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Rediscovering Albert Ayler

By Ed Hazell

DECEMBER 7, 1998:  The most shadowy of all the major figures in jazz of the past 40 years, tenor-saxophonist Albert Ayler had an impact that can be felt throughout contemporary free jazz. Yet most of his important albums remain out of print. So the recent release of the double-CD set Albert Ayler Live in Greenwich Village: The Complete Impulse Recordings (Impulse!) is a major event.

In the 1960s, a time of revolutionary extremes in jazz, Ayler's music was the most extreme of all. Playing without chord progressions or steady beat, he vaporized conventions under a high-energy assault of lightning-fast lines, human-sounding moans and shrieks, and a massive, vibrato-laden tone that hit with the force of a physical blow. But for all the formal freedom in his music, his playing was not chaotic: there was always a visionary force and direction to his solos.

As new as Ayler's music sounded then -- and it still sounds shockingly new -- it taps a vein of religious feeling that runs deep in African-American music. His music shares with the Delta blues and gospel a painful vision of earthly suffering and a beatific sense of salvation in a glorious afterlife. Acutely aware of the gap separating this world from the next, Ayler poured a torrent of compassion, anger, longing, rapture, and joy into his playing. An Ayler solo is both jeremiad and hymn of praise. The simplicity of Protestant hymns (you can hum an Ayler tune), the immanence of the deity, the grim reality of suffering on earth -- it all laced his modernism with Old Testament fury and New Testament rapture.

With his momentous ESP albums out of print, the live Impulse sessions, recorded in late 1965 and early 1966, are the best Ayler available. Fortunately, they are also among his greatest works. The players include modern jazz giants like drummers Beaver Harris and Sunny Murray and bassists Henry Grimes and Alan Silva, as well as lesser lights like violinist Michel Sampson and bassist Bill Folwell, and Ayler's brother Don on trumpet. They are not up to the same standard as Ayler's earlier trio with bassist Gary Peacock and drummer Sunny Murray (a group who later recorded with trumpeter Don Cherry), but Ayler himself is in fine form. On "Truth Is Marching In" he bellows and roars obsessively repeated short figures that evolve into long, low warblings, arching upward and ending with little fillips of notes. "Spirits Rejoice" is more jubilant; "Our Prayer" displays a softer and more elegiac lyricism that works well with the four string players. The futile sawing of Sampson and the less detailed blurs of Don Ayler lower the interest of the music at times, but Ayler's powerful incantations more than compensate.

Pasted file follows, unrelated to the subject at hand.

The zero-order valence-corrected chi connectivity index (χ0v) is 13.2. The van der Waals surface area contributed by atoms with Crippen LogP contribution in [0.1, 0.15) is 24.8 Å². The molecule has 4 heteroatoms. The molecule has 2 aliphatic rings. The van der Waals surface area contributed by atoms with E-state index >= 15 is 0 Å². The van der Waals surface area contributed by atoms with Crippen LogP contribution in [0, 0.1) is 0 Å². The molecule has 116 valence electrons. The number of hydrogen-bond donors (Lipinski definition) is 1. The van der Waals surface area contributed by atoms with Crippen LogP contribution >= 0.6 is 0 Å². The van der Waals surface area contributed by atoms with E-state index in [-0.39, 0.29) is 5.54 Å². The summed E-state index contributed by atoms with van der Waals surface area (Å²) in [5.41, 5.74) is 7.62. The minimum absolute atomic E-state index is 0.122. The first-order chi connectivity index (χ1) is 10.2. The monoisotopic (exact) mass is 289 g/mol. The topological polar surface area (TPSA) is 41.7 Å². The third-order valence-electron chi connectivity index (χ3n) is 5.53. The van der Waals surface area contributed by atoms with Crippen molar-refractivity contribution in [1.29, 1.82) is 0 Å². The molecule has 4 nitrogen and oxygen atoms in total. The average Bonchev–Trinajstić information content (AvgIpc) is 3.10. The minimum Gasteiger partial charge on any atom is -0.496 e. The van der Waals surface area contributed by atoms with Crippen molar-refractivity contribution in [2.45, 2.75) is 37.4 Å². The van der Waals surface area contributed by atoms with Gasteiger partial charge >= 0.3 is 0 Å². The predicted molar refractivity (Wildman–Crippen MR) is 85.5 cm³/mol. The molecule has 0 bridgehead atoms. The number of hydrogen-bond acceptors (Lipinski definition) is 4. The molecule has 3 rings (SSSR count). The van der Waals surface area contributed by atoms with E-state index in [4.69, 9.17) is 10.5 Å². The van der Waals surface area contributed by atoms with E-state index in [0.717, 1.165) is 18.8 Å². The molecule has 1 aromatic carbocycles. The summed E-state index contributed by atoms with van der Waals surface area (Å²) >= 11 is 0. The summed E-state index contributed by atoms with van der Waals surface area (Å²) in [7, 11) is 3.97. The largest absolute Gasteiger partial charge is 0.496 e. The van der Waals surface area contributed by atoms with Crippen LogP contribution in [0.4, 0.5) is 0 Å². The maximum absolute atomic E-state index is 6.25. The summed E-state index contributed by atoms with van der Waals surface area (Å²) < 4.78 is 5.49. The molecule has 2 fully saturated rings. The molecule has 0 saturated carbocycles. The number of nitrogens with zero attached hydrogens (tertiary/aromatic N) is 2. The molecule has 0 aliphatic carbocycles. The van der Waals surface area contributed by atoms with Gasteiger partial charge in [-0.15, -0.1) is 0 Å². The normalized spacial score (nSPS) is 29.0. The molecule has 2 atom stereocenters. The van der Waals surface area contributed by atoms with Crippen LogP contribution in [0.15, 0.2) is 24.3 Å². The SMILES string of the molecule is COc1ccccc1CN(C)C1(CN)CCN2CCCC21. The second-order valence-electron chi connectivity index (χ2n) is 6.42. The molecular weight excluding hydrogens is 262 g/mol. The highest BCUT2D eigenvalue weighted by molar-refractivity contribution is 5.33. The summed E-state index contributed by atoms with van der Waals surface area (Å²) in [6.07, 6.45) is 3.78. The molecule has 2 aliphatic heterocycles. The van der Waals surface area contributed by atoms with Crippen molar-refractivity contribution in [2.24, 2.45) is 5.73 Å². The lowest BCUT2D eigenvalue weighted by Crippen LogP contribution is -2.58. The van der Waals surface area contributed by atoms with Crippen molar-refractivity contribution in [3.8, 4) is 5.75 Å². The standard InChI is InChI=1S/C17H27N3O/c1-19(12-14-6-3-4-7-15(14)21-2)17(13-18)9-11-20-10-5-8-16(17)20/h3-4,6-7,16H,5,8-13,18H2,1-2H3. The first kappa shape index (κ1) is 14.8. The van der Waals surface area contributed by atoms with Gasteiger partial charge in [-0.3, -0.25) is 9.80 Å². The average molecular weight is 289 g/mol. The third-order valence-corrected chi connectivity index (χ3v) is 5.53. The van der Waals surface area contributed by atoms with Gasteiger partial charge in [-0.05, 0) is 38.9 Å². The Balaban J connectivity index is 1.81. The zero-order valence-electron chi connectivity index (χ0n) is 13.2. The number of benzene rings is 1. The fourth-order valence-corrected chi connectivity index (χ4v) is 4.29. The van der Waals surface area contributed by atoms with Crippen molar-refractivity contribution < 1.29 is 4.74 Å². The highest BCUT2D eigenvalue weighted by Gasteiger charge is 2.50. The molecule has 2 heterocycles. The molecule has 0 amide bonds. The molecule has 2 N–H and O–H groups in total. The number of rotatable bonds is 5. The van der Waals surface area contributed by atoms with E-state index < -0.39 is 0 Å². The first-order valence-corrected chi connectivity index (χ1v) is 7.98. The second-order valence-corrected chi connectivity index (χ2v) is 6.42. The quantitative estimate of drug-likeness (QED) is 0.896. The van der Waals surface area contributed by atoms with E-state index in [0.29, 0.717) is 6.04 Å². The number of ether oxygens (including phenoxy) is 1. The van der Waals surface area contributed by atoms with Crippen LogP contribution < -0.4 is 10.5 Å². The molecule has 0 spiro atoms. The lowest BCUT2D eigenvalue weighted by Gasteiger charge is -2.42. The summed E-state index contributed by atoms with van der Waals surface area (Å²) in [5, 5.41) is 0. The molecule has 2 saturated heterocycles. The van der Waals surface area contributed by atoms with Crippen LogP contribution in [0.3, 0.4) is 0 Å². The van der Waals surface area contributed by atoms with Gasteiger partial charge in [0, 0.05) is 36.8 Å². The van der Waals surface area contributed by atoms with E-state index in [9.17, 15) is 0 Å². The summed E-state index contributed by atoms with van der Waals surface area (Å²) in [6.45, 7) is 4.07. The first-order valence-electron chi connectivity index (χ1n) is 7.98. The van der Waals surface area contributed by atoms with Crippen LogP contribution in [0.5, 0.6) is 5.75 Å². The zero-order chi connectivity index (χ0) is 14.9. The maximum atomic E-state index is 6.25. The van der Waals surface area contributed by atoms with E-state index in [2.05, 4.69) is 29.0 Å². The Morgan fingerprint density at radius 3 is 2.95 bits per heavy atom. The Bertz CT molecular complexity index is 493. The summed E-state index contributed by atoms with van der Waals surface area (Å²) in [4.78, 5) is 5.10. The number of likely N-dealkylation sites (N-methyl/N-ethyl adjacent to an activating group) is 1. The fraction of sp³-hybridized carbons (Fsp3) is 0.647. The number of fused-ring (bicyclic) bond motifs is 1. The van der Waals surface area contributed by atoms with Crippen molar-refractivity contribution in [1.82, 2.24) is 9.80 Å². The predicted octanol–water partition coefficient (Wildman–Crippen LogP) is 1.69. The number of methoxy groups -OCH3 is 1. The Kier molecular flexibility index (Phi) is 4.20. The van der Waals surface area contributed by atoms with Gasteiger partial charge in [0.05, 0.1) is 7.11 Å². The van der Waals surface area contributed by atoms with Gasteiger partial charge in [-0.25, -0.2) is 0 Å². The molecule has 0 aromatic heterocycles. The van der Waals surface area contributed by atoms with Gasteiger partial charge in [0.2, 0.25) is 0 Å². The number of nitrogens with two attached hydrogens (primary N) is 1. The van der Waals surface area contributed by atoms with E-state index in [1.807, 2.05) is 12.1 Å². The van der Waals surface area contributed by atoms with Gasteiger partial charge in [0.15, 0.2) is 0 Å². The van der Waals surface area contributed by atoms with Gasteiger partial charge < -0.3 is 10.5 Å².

Ayler's legacy is carried on by tenors like David Murray and David S. Ware, in various groups led by bassist William Parker, and by the band Other Dimensions in Music, to name a few in a growing list. And two of his near contemporaries, Charles Gayle and Peter Brötzmann, have recently weighed in with excellent albums in the Ayler tradition.

Gayle shares Ayler's Christianity, and his new Daily Bread (Black Saint), with its two string players (three when Gayle doubles on violin), even sounds like Ayler's Greenwich Village bands. Bassist Wilbur Morris and cellist William Parker form a much stronger pulpit for Gayle's preaching than Ayler's string section, however. And Gayle's tone is darker and rougher than Ayler's, which makes the music bleak indeed at times. But Gayle also has a rough-hewn grace (in both senses of the word) that accentuates the stern testimony of "This Cup," the joy of "Earthly Things," and the slow, glutinous flow of notes on "Watch." Two tracks feature Gayle's bright, percussive, clumsy piano, and two feature his raw, somehow compelling violin, but they don't call down the spirit with the same fervor that his tenor does.

Brötzmann's Ayler tribute quartet, Die like a Dog, have released their second album, Little Birds Have Fast Hearts (FMP), and it's one of the best of the year. Independent of Ayler, the German saxophonist evolved a style with many similarities to his American counterpart, though Brötzmann doesn't wear his spirituality on his sleeve. This album conveys both the sorrow and the transcendence of Ayler's music while adding new rhythms and textures. Although Brötzmann has a reputation as a power player, Little Birds is surprisingly delicate. Yes, the music surges to densely energetic climaxes, but Brötzmann's soaring, keening lines seem almost weightless at times. Bassist Parker and drummer Hamid Drake are among the most formidable teams on the planet, and they maintain a relentless flow of swinging free rhythms that make the music dance. Trumpeter Toshinori Kondo modifies his solos with electronics that heat up the music with rich and unusual sonorities. The truth is still marching in.


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